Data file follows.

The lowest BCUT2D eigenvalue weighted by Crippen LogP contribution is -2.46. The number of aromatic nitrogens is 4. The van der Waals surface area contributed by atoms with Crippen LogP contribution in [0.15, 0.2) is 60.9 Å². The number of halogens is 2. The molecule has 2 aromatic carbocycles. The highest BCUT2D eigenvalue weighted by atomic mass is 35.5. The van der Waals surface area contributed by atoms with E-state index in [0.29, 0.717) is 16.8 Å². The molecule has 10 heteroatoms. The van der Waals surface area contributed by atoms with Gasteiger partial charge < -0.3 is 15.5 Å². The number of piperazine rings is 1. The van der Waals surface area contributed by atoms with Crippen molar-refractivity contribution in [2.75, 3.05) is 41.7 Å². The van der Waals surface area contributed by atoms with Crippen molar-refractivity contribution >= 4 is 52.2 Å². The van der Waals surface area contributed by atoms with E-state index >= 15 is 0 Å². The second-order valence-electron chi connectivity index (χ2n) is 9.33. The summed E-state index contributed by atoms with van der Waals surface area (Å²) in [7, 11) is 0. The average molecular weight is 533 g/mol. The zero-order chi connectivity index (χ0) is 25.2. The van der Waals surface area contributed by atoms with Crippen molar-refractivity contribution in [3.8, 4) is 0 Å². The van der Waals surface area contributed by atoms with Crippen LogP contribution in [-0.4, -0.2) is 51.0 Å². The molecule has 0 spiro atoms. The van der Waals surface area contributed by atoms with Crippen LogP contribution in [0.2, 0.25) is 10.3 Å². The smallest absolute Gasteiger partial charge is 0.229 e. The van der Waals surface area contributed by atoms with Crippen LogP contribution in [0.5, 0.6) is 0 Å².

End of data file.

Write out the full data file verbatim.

The lowest BCUT2D eigenvalue weighted by Crippen LogP contribution is -2.46. The number of aromatic nitrogens is 4. The van der Waals surface area contributed by atoms with Crippen LogP contribution in [0.15, 0.2) is 60.9 Å². The number of halogens is 2. The molecule has 2 aromatic carbocycles. The highest BCUT2D eigenvalue weighted by atomic mass is 35.5. The van der Waals surface area contributed by atoms with E-state index in [0.29, 0.717) is 16.8 Å². The molecule has 10 heteroatoms. The van der Waals surface area contributed by atoms with Gasteiger partial charge < -0.3 is 15.5 Å². The number of piperazine rings is 1. The van der Waals surface area contributed by atoms with Crippen molar-refractivity contribution in [2.75, 3.05) is 41.7 Å². The van der Waals surface area contributed by atoms with Crippen molar-refractivity contribution >= 4 is 52.2 Å². The van der Waals surface area contributed by atoms with E-state index >= 15 is 0 Å². The second-order valence-electron chi connectivity index (χ2n) is 9.33. The summed E-state index contributed by atoms with van der Waals surface area (Å²) in [7, 11) is 0. The average molecular weight is 533 g/mol. The zero-order chi connectivity index (χ0) is 25.2. The van der Waals surface area contributed by atoms with Crippen molar-refractivity contribution in [3.8, 4) is 0 Å². The van der Waals surface area contributed by atoms with Crippen LogP contribution in [-0.4, -0.2) is 51.0 Å². The molecule has 0 spiro atoms. The van der Waals surface area contributed by atoms with Crippen LogP contribution in [0.2, 0.25) is 10.3 Å². The smallest absolute Gasteiger partial charge is 0.229 e. The van der Waals surface area contributed by atoms with Crippen LogP contribution in [0.5, 0.6) is 0 Å².